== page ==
March Edition: What Faculty are Reading, Watching & Listening To

Written by Kristina Alvarado
March 17, 2015

"When it comes to discerning what to read, watch or listen to in the precious time we have, it is always helpful to have the suggestions of people who read and experience new information as part of their work. Some of our faculty monthly share here the books they are reading, as well as the media they are listening to or viewing. In a world with almost too many options for reading, watching and listening, we hope these faculty suggestions help you in your discernment process about what to take up along the road."

?~ Dean Mark S. Markuly, PhD? ?

Mark Chung Hearn, PhD

Reformed and Always Reforming: The Postconservative Approach to Evangelical Theology by Roger E. Olson
Olson makes the claim that Evangelicalism is wide and diverse. There are Evangelicals who, while coming out of an Orthodox position, also realize that truth as humanity comprehends it is situated and particular. Therefore, we need to be open to others to speak a fuller truth into one another?s lives

Waiting for Gospel: An Appeal to the Dispirited Remnants of Protestant Establishment by Douglas John Hall
Among other points, Hall asks Christians to consider that Gospel is created and re-created over and over again (he withholds the article the before Gospel to reflect this continual in-breaking of Gospel). He encourages us to form a habit of seeing the world through the question, Where is Gospel?

For gospel/R&B and jazz buffs, I am listening to Hezekiah Walker?s Every Praise and Dave Brubeck Radio. The soul, rhythm, and creativity of both are refreshing.?


Erica Martin, PhD

re-reading Judith Shulevitz, The Sabbath World
I've been speaking to STM student David Chilton about his research on Sabbath, which sent me back to this l piece by Shulevitz where she masterfully combines her own personal experiences of Sabbath *(and struggles with it) and a history of Sabbath in Judaisms and Christianities.

Brandi Carlile "The Firewatcher's Daughter"
This is a fantastic new album. I can't listen to it enough, great messages both of despair and of loyalty and love.

Andrea Gibson (poet), 3/16
I can't wait for her to come to Seattle. This poet uses language powerfully to discuss social issues, queer embodiment, politics... everything. ?

The Snow Queen at Tacoma Youth Theater (Mar 6-8)
My 7 year old daughter performed in this adaptation of Hans Christian Anderson's tale (which is also the basis for the movie Frozen) so I saw it three times, and of course loved it completely.


Becky Cobb, PhD & Christie Eppler, PhD

This month, Drs. Cobb and Eppler read the same book and shared their reflections with one another. Read about their conversation below:

After a meeting, we (Drs. Cobb and Eppler) checked our respective mailboxes. We were surprised to find that each of us had received a copy of Invention of Wings by Sue Monk Kidd. We had both loved The Secret Life of Bees and we had borrowed/ordered Kidd?s new book. We thought since we were reading the same book at the same time, we would share our reflections. The story is about two women who live in Charlotte, NC in the early 1800s. Handful is a slave and Sarah is a budding abolitionist. They live on the same homestead. Despite Sarah?s refusal, Handful is gifted to Sarah on Sarah's eleventh birthday. The story spans thirty-five years, weaving through each woman?s story of hope, loss, courage, friendship, and search for freedom. After we finished the novel, we asked each other about the images that stood out the most:?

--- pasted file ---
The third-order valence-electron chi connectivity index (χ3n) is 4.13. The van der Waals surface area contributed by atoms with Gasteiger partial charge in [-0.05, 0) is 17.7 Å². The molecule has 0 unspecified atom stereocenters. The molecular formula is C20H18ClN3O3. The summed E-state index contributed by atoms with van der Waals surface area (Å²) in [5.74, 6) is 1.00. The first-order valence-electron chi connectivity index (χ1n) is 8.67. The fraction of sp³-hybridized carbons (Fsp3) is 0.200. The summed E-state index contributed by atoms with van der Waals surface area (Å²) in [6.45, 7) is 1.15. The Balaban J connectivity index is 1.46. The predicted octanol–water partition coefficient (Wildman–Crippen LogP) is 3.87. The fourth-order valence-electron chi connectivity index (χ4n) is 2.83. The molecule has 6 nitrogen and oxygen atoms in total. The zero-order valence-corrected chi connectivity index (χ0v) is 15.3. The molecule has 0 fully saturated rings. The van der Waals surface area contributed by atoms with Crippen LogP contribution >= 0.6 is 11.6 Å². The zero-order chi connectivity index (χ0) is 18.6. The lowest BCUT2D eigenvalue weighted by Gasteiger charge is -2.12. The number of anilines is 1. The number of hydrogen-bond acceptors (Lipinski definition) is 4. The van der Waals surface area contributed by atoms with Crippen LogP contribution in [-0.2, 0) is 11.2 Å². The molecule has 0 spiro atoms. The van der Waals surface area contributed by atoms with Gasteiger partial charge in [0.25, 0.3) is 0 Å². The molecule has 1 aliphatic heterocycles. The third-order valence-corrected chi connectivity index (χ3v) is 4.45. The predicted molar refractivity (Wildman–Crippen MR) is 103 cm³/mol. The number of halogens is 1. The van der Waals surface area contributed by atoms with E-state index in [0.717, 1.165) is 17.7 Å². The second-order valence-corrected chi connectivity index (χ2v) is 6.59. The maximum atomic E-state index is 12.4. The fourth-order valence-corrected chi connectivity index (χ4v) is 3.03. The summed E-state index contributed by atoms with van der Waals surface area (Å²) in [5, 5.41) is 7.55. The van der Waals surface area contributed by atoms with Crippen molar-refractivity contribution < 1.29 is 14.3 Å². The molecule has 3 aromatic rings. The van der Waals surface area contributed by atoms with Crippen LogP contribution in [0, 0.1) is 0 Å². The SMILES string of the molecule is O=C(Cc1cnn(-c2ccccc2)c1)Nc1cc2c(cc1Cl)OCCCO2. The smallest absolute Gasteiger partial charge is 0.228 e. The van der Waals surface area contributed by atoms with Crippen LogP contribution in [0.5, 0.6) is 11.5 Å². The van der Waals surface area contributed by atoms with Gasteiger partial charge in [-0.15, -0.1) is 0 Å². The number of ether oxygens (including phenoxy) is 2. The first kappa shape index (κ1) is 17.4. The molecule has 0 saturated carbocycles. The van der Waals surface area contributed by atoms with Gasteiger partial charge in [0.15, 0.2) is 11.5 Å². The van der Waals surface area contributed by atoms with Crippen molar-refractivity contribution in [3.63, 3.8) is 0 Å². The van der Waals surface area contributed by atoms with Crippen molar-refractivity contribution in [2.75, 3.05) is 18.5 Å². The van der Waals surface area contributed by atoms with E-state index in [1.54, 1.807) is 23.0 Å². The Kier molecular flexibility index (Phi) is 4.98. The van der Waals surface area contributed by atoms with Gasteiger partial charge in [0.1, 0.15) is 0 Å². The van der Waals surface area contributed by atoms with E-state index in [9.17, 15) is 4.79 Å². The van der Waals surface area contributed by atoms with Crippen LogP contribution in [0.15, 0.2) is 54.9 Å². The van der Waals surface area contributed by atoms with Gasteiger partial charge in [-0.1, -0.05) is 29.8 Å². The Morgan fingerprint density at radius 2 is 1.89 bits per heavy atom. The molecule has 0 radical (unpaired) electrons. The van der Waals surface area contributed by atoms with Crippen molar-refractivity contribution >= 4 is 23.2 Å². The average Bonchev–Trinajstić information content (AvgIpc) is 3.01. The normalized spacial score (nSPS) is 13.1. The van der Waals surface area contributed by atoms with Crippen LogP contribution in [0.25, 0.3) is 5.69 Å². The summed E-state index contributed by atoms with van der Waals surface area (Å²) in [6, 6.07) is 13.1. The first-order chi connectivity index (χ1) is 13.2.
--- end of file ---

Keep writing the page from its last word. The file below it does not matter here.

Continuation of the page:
Dr. Cobb: There was a tree in the story that stood out to me as a symbol of refuge and strength. Throughout all of the social injustice, abuse, and inhumanity presented by life and those in it, the tree stood strong and tall. Even though horrible things had happened beneath that tree, Handful and her mother found comfort and respite in this symbol of strength and freedom.?

Dr. Eppler: I agree that the tree was a vivid image. I love thinking about the roots and leaves being grounded and a place of looking up and out towards hope. Also, I was taken with the textiles. Early in the novel, we see Handful being dressed in ribbons. Soon, it becomes apparent that Handful is a gift, a piece of property, gifted to Sarah. Even at eleven years old, Sarah knows that morally she cannot own another person. However, the social and legal laws force her to accept Handful as her handmaid. Handful and her mother make quilts that tell stories of perseverance and hope. The quilts serve as a narrator when nothing can be said aloud. As we see Sarah change, her style of dress changes too. Textiles become an image of transformation.

Dr. Cobb: In my "Family Systems in Ministry" class this quarter, we were recently discussing the ways in which different forms of art can provide mediums for telling one?s story when words are difficult to find. Handful and Sarah both had the words to tell their stories, but societal oppression created an environment in which words could be used against you. Words could mean the difference between life and death. Sarah told part of her story through the clothes that she wore. Simple clothing expressed her desire for a life in which riches weren?t valued above human life. Handful?s social location, however, made it incredibly dangerous to tell her story. The tree and the quilts served as mediums for story telling across generations.